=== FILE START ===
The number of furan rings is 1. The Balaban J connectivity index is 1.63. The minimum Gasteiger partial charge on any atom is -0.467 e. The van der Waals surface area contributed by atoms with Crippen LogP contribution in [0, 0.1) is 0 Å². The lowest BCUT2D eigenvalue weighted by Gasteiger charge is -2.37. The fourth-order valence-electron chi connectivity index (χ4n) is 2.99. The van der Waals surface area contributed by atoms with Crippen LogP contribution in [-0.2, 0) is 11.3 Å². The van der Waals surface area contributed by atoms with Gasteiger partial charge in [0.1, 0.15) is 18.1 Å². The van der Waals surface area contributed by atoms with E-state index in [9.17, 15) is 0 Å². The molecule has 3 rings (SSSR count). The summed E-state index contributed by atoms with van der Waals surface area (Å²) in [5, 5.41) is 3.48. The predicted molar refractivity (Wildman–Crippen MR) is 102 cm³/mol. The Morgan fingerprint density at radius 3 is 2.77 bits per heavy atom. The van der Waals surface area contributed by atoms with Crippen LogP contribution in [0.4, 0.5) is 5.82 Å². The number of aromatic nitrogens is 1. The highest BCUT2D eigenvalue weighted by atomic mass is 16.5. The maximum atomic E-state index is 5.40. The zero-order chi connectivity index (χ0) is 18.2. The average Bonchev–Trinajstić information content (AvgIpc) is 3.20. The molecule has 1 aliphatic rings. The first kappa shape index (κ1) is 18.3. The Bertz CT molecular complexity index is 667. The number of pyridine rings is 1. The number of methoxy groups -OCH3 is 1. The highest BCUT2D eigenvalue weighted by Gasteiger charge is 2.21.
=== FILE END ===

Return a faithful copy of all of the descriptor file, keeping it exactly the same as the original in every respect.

The number of furan rings is 1. The Balaban J connectivity index is 1.63. The minimum Gasteiger partial charge on any atom is -0.467 e. The van der Waals surface area contributed by atoms with Crippen LogP contribution in [0, 0.1) is 0 Å². The lowest BCUT2D eigenvalue weighted by Gasteiger charge is -2.37. The fourth-order valence-electron chi connectivity index (χ4n) is 2.99. The van der Waals surface area contributed by atoms with Crippen LogP contribution in [-0.2, 0) is 11.3 Å². The van der Waals surface area contributed by atoms with Gasteiger partial charge in [0.1, 0.15) is 18.1 Å². The van der Waals surface area contributed by atoms with E-state index in [9.17, 15) is 0 Å². The molecule has 3 rings (SSSR count). The summed E-state index contributed by atoms with van der Waals surface area (Å²) in [5, 5.41) is 3.48. The predicted molar refractivity (Wildman–Crippen MR) is 102 cm³/mol. The Morgan fingerprint density at radius 3 is 2.77 bits per heavy atom. The van der Waals surface area contributed by atoms with Crippen LogP contribution in [0.4, 0.5) is 5.82 Å². The number of aromatic nitrogens is 1. The highest BCUT2D eigenvalue weighted by atomic mass is 16.5. The maximum atomic E-state index is 5.40. The zero-order chi connectivity index (χ0) is 18.2. The average Bonchev–Trinajstić information content (AvgIpc) is 3.20. The molecule has 1 aliphatic rings. The first kappa shape index (κ1) is 18.3. The Bertz CT molecular complexity index is 667. The number of pyridine rings is 1. The number of methoxy groups -OCH3 is 1. The highest BCUT2D eigenvalue weighted by Gasteiger charge is 2.21.